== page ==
Israel votes to shut down Al Jazeera in the country

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Israel’s far-right government has voted to shut down Al Jazeera, the Qatari-funded satellite channel, and prevent it operating in the country, accusing it of being a “mouthpiece for Hamas” and a threat to national security.

The motion was passed unanimously during a cabinet meeting on Sunday, with Prime Minister Benjamin Netanyahu stating: “Al Jazeera reporters harmed Israel’s security and incited against [Israel Defense Forces] soldiers. It’s time to remove the Hamas mouthpiece from our country.”

Israel’s communication minister Shlomo Karhi said in a video that the decision would take effect immediately, with authorities expected to close the channel’s offices and cancel permits for several dozen journalists and employees, as well as confiscating broadcasting equipment.

Al Jazeera, one of the few international networks broadcasting from Gaza, described the decision as a “deceptive and slanderous” move, while rejecting Netanyahu’s allegations.

“Al Jazeera Media Network strongly condemns and denounces this criminal act that violates human rights and the basic right to access of information,” it said in a statement. “Israel’s ongoing suppression of the free press, seen as an effort to conceal its actions in the Gaza Strip, stands in contravention of international and humanitarian law.”

The network added that it would pursue “all available legal channels through international legal institutions in its quest to protect both its rights and journalists, as well as the public’s right to information”.

In one of the most lethal rocket attacks launched by Hamas in months, the Palestinian militant group on Sunday fired 10 mortars and rockets towards the Kerem Shalom crossing — the main entry point for aid into Gaza from Israel.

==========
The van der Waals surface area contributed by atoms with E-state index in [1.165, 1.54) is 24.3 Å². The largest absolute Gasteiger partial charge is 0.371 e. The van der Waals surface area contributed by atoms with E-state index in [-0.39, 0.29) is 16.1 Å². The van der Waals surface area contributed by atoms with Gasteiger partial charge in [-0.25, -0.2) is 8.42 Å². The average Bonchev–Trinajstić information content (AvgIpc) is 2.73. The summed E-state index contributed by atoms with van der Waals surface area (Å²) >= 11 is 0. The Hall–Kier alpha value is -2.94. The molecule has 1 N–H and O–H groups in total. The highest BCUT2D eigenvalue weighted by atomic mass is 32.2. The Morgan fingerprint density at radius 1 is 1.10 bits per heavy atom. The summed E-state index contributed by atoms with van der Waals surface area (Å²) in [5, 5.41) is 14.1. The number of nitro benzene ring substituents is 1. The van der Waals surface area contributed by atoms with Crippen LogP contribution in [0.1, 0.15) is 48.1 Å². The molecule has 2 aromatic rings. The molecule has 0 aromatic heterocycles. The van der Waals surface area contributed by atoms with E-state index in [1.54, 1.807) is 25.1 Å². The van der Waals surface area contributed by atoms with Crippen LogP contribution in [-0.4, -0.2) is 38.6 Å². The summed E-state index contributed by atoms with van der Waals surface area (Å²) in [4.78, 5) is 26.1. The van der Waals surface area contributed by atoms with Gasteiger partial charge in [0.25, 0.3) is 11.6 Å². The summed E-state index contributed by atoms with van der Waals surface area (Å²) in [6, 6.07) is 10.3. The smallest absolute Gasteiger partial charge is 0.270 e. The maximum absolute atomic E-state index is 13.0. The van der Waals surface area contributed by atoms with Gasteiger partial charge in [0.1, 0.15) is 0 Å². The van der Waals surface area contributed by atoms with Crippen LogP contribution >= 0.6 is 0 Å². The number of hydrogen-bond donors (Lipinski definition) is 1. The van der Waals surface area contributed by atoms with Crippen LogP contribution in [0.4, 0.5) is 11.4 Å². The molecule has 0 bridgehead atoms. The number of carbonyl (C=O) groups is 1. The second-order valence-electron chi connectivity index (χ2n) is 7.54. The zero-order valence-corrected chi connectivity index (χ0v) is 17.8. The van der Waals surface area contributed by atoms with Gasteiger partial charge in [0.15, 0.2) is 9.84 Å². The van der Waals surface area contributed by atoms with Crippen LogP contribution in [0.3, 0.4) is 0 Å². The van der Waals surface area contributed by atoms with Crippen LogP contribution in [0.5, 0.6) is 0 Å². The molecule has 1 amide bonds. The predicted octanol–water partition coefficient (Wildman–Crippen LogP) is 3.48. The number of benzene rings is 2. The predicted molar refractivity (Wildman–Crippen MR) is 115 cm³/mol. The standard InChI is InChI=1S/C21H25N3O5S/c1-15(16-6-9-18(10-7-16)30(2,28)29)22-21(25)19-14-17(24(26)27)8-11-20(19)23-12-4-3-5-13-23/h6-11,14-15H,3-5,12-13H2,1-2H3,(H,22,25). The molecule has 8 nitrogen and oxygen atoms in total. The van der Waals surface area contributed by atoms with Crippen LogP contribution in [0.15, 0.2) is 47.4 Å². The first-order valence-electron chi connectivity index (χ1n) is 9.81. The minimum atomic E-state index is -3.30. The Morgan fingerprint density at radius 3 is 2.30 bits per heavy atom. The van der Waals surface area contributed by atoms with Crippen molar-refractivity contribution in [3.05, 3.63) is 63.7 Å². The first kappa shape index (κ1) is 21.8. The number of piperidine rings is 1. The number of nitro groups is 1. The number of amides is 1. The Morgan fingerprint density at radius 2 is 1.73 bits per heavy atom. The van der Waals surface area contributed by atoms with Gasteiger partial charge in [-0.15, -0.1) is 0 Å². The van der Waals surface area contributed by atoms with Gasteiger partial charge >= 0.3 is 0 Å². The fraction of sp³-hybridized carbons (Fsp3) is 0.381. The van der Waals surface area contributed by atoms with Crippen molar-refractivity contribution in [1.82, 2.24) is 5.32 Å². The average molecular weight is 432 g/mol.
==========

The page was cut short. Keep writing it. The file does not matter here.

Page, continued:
According to authorities, the barrage injured over 10 Israelis and originated from Rafah several hundred metres from civilian shelters. Israeli forces responded with tank fire and airstrikes, and closed the crossing.

The move against Al Jazeera came as Israeli officials stepped up their criticisms of Qatar, which hosts Hamas’s political office and is playing a key role in mediating hostage negotiations between Israel and Hamas.

Qatari officials have increasingly expressed their frustration with Israel. Qatar’s prime minister, Sheikh Mohammed bin Abdulrahman al-Thani, said last month that the Gulf state was re-evaluating its role as a mediator in the conflict, lamenting that Doha’s efforts were being undermined and exploited by politicians with “narrow interests”.

Al Jazeera’s English and Arabic language channels are expected to be blocked from Israeli cable providers. It was not yet clear how the move would affect the outlet’s operations and availability in the occupied West Bank.

Israel has for several years threatened to ban the channel, although the Israeli parliament only passed a law making it possible to shut down foreign media outlets deemed a security risk last month.

The move is likely to spur widespread condemnations in western and Arab capitals. Qatar founded the satellite network, which is popular across the Arab world, in 1996.

Qatar, along with the US and Egypt, has been a key mediator between Israel and Hamas since the militant group’s October 7 attack triggered the war in Gaza.

These efforts continue, although Netanyahu has insisted that Israel’s war in Gaza would not end regardless of whether a new ceasefire-for-hostage deal is reached, as mediators await an official response to the latest proposal for a deal from Hamas.

“Israel will not agree to Hamas’s demands, which would mean surrender; it will continue fighting until all of its objectives are achieved,” he said in a video message on Sunday.

Reports in Arab media outlets over the weekend indicated that Hamas was set to respond favourably to a proposed agreement brokered by Egypt, Qatar and the US.

This deal would halt the fighting in Gaza for an initial six weeks in return for the release of 33 Israeli hostages seized by Hamas on October 7.

The agreement being discussed in Cairo would also see the release of hundreds of Palestinian prisoners from Israeli jails, the further withdrawal of the IDF from the shattered coastal enclave and the return of masses of displaced Palestinians to their homes in north Gaza.

US officials have lauded Israel for showing flexibility in this most recent round of talks, and describe the deal on offer as “extraordinarily generous” for Hamas.

But they are also concerned about Netanyahu’s insistence that Israel will mount an offensive on Rafah, Gaza’s southernmost city where more than 1mn people have sought sanctuary, whether there is a hostage deal or not, despite the US and UN agencies warning such an attack would have dire humanitarian consequences.

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